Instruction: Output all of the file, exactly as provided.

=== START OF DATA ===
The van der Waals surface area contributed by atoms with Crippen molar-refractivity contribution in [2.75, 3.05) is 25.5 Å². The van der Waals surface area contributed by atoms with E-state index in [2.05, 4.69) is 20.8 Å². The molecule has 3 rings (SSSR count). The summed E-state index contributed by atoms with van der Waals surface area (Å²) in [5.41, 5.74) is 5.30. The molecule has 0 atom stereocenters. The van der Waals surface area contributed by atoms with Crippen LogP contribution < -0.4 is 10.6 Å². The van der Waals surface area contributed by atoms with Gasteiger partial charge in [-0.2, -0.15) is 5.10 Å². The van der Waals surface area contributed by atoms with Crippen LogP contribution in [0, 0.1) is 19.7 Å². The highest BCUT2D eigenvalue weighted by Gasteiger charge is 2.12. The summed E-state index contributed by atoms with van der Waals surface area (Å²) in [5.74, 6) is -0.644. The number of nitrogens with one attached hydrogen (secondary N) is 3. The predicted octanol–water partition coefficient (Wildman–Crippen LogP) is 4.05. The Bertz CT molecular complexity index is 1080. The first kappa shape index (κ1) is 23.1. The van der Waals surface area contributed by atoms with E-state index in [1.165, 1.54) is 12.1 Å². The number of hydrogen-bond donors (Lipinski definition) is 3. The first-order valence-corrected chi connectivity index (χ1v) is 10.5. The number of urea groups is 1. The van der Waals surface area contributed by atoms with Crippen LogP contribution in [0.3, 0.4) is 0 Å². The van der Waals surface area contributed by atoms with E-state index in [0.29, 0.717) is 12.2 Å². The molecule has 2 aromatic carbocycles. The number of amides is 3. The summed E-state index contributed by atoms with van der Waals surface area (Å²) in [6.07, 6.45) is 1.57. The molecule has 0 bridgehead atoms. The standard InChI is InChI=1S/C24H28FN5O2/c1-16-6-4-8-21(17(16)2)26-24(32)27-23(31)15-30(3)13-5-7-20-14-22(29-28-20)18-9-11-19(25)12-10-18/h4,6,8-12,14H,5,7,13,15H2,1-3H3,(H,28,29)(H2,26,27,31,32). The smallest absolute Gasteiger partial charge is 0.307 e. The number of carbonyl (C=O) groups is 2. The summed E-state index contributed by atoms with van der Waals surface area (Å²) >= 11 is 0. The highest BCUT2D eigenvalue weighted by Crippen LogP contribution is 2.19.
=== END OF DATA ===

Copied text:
The van der Waals surface area contributed by atoms with Crippen molar-refractivity contribution in [2.75, 3.05) is 25.5 Å². The van der Waals surface area contributed by atoms with E-state index in [2.05, 4.69) is 20.8 Å². The molecule has 3 rings (SSSR count). The summed E-state index contributed by atoms with van der Waals surface area (Å²) in [5.41, 5.74) is 5.30. The molecule has 0 atom stereocenters. The van der Waals surface area contributed by atoms with Crippen LogP contribution < -0.4 is 10.6 Å². The van der Waals surface area contributed by atoms with Gasteiger partial charge in [-0.2, -0.15) is 5.10 Å². The van der Waals surface area contributed by atoms with Crippen LogP contribution in [0, 0.1) is 19.7 Å². The highest BCUT2D eigenvalue weighted by Gasteiger charge is 2.12. The summed E-state index contributed by atoms with van der Waals surface area (Å²) in [5.74, 6) is -0.644. The number of nitrogens with one attached hydrogen (secondary N) is 3. The predicted octanol–water partition coefficient (Wildman–Crippen LogP) is 4.05. The Bertz CT molecular complexity index is 1080. The first kappa shape index (κ1) is 23.1. The van der Waals surface area contributed by atoms with E-state index in [1.165, 1.54) is 12.1 Å². The number of hydrogen-bond donors (Lipinski definition) is 3. The first-order valence-corrected chi connectivity index (χ1v) is 10.5. The number of urea groups is 1. The van der Waals surface area contributed by atoms with Crippen LogP contribution in [0.3, 0.4) is 0 Å². The van der Waals surface area contributed by atoms with E-state index in [0.29, 0.717) is 12.2 Å². The molecule has 2 aromatic carbocycles. The number of amides is 3. The summed E-state index contributed by atoms with van der Waals surface area (Å²) in [6.07, 6.45) is 1.57. The molecule has 0 bridgehead atoms. The standard InChI is InChI=1S/C24H28FN5O2/c1-16-6-4-8-21(17(16)2)26-24(32)27-23(31)15-30(3)13-5-7-20-14-22(29-28-20)18-9-11-19(25)12-10-18/h4,6,8-12,14H,5,7,13,15H2,1-3H3,(H,28,29)(H2,26,27,31,32). The smallest absolute Gasteiger partial charge is 0.307 e. The number of carbonyl (C=O) groups is 2. The summed E-state index contributed by atoms with van der Waals surface area (Å²) >= 11 is 0. The highest BCUT2D eigenvalue weighted by Crippen LogP contribution is 2.19.